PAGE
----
calendar for the spring of 2016 (see "What will happen if my child gets an "unsatisfactory academic performance on a grade-level STAAR test" above).
The Confidential Student Report is sent home following each test administration window. If you do not receive a report, contact your child’s school.
In addition to meeting the course requirements mandated by the State of Texas, a student will have to pass five STAAR EOC tests: Algebra I, English I, English II, Biology, and U.S. History.
The Foundation plan requires 22 credits to graduate in the areas listed below. In addition, passing scores on the five STAAR EOC exams are required. Keep in mind that graduation requirements are those in effect the year a student enters high school as a ninth-grader. See your school counselor for complete information.
- 4 English Language Arts
- 3 Mathematics (Algebra I, Geometry, and advanced math)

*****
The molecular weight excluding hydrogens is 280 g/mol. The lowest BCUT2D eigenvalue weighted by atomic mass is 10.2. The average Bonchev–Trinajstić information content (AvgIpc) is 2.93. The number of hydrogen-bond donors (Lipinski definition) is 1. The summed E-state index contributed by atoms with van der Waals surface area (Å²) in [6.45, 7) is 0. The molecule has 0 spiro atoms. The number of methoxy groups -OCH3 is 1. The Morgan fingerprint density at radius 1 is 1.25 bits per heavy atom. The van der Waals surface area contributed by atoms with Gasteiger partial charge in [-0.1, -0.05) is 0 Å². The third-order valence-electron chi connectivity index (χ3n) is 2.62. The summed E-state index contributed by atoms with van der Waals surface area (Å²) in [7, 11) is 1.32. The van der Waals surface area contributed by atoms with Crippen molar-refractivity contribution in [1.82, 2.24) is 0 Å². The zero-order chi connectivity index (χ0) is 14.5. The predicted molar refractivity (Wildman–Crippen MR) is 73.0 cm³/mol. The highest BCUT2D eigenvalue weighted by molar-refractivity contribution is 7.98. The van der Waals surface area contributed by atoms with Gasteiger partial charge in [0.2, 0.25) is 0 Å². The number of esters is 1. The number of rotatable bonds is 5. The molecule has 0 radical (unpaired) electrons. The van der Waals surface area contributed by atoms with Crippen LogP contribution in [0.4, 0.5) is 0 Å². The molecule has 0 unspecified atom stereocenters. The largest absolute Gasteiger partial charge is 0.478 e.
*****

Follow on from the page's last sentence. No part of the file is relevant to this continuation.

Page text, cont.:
- 3 Social Studies (World Geography or World History, U.S. History, Government & Economics
- 3 Science (Biology and 2 additional sciences – advanced or IPC)
- 2 Languages other than English
- 1 Fine Arts
- 1 Physical Education
- .5 Health
- .5 Communication Applications or Professional Communications
- 1 Technical Communications
- 3 Electives
Students must have 26 credits to graduate – four years of math (including Algebra II) and four years of science. They must also have an Endorsement.
There are five possible Endorsements, and the student must select an area in which to focus their freshman year:
- Arts and Humanities: cultural studies, English literature, fine arts, history, political science, and world languages
- Business and Industry: accounting, architecture, automotive technology, communications, construction, database management, finance, graphic design, HVAC (heating, ventilation, and air conditioning), information technology, logistics, marketing, and welding
- Public Services: agricultural science, culinary arts and hospitality, education and training, health science and occupations, and law enforcement
- STEM: science, technology, engineering, and math
- Multidisciplinary Studies: a combination of courses in the four previously listed Endorsements
The former 15-percent rule – which required a student’s STAAR EOC score to count as 15 percent of the student’s grade in each tested subject area – has been eliminated.
No. Once a student meets standard on a STAAR EOC exam, the student is not eligible to test in future administrations.